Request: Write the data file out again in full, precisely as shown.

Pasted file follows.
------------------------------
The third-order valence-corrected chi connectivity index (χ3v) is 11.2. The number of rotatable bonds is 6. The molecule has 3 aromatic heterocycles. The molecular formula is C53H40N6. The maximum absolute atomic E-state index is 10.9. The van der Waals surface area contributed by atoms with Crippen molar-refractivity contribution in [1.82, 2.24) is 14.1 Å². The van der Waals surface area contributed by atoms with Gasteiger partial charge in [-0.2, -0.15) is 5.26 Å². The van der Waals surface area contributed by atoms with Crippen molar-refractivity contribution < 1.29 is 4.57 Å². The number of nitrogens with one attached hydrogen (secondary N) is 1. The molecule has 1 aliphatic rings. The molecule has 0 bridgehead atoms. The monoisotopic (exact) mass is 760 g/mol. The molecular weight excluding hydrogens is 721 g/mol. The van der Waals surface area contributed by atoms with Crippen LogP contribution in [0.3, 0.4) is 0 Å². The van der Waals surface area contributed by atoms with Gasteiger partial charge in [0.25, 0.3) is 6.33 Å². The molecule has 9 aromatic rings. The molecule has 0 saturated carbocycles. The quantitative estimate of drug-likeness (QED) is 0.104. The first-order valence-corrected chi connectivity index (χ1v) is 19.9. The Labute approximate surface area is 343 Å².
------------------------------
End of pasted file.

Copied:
The third-order valence-corrected chi connectivity index (χ3v) is 11.2. The number of rotatable bonds is 6. The molecule has 3 aromatic heterocycles. The molecular formula is C53H40N6. The maximum absolute atomic E-state index is 10.9. The van der Waals surface area contributed by atoms with Crippen molar-refractivity contribution in [1.82, 2.24) is 14.1 Å². The van der Waals surface area contributed by atoms with Gasteiger partial charge in [-0.2, -0.15) is 5.26 Å². The van der Waals surface area contributed by atoms with Crippen molar-refractivity contribution < 1.29 is 4.57 Å². The number of nitrogens with one attached hydrogen (secondary N) is 1. The molecule has 1 aliphatic rings. The molecule has 0 bridgehead atoms. The monoisotopic (exact) mass is 760 g/mol. The molecular weight excluding hydrogens is 721 g/mol. The van der Waals surface area contributed by atoms with Crippen LogP contribution in [0.3, 0.4) is 0 Å². The van der Waals surface area contributed by atoms with Gasteiger partial charge in [0.25, 0.3) is 6.33 Å². The molecule has 9 aromatic rings. The molecule has 0 saturated carbocycles. The quantitative estimate of drug-likeness (QED) is 0.104. The first-order valence-corrected chi connectivity index (χ1v) is 19.9. The Labute approximate surface area is 343 Å².